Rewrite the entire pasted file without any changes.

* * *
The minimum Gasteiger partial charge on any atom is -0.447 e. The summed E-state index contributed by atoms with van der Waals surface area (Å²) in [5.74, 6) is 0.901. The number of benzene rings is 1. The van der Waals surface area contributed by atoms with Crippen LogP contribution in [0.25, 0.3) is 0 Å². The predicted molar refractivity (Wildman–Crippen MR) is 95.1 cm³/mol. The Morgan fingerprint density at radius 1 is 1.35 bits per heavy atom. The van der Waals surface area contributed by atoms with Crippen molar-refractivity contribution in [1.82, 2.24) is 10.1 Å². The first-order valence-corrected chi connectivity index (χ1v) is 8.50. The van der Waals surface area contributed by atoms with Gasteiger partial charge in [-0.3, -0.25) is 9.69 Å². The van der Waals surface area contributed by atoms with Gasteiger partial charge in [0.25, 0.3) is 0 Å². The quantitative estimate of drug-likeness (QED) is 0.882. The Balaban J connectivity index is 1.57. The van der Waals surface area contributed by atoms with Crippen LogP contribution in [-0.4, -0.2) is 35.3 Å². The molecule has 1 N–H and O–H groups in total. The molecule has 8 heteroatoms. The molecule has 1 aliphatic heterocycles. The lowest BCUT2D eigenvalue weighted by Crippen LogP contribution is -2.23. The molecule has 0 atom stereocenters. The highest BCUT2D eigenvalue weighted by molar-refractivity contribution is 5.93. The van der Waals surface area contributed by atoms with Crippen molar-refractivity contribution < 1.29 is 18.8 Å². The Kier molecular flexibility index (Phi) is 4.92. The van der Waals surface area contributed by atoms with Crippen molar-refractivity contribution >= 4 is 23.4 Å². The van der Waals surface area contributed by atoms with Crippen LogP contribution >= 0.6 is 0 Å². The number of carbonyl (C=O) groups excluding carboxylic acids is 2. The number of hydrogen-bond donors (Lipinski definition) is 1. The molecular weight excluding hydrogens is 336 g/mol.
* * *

The minimum Gasteiger partial charge on any atom is -0.447 e. The summed E-state index contributed by atoms with van der Waals surface area (Å²) in [5.74, 6) is 0.901. The number of benzene rings is 1. The van der Waals surface area contributed by atoms with Crippen LogP contribution in [0.25, 0.3) is 0 Å². The predicted molar refractivity (Wildman–Crippen MR) is 95.1 cm³/mol. The Morgan fingerprint density at radius 1 is 1.35 bits per heavy atom. The van der Waals surface area contributed by atoms with Crippen molar-refractivity contribution in [1.82, 2.24) is 10.1 Å². The first-order valence-corrected chi connectivity index (χ1v) is 8.50. The van der Waals surface area contributed by atoms with Gasteiger partial charge in [-0.3, -0.25) is 9.69 Å². The van der Waals surface area contributed by atoms with Gasteiger partial charge in [0.25, 0.3) is 0 Å². The quantitative estimate of drug-likeness (QED) is 0.882. The Balaban J connectivity index is 1.57. The van der Waals surface area contributed by atoms with Crippen LogP contribution in [-0.4, -0.2) is 35.3 Å². The molecule has 1 N–H and O–H groups in total. The molecule has 8 heteroatoms. The molecule has 1 aliphatic heterocycles. The lowest BCUT2D eigenvalue weighted by Crippen LogP contribution is -2.23. The molecule has 0 atom stereocenters. The highest BCUT2D eigenvalue weighted by molar-refractivity contribution is 5.93. The van der Waals surface area contributed by atoms with Crippen molar-refractivity contribution < 1.29 is 18.8 Å². The Kier molecular flexibility index (Phi) is 4.92. The van der Waals surface area contributed by atoms with Crippen molar-refractivity contribution >= 4 is 23.4 Å². The van der Waals surface area contributed by atoms with Crippen LogP contribution >= 0.6 is 0 Å². The number of carbonyl (C=O) groups excluding carboxylic acids is 2. The number of hydrogen-bond donors (Lipinski definition) is 1. The molecular weight excluding hydrogens is 336 g/mol.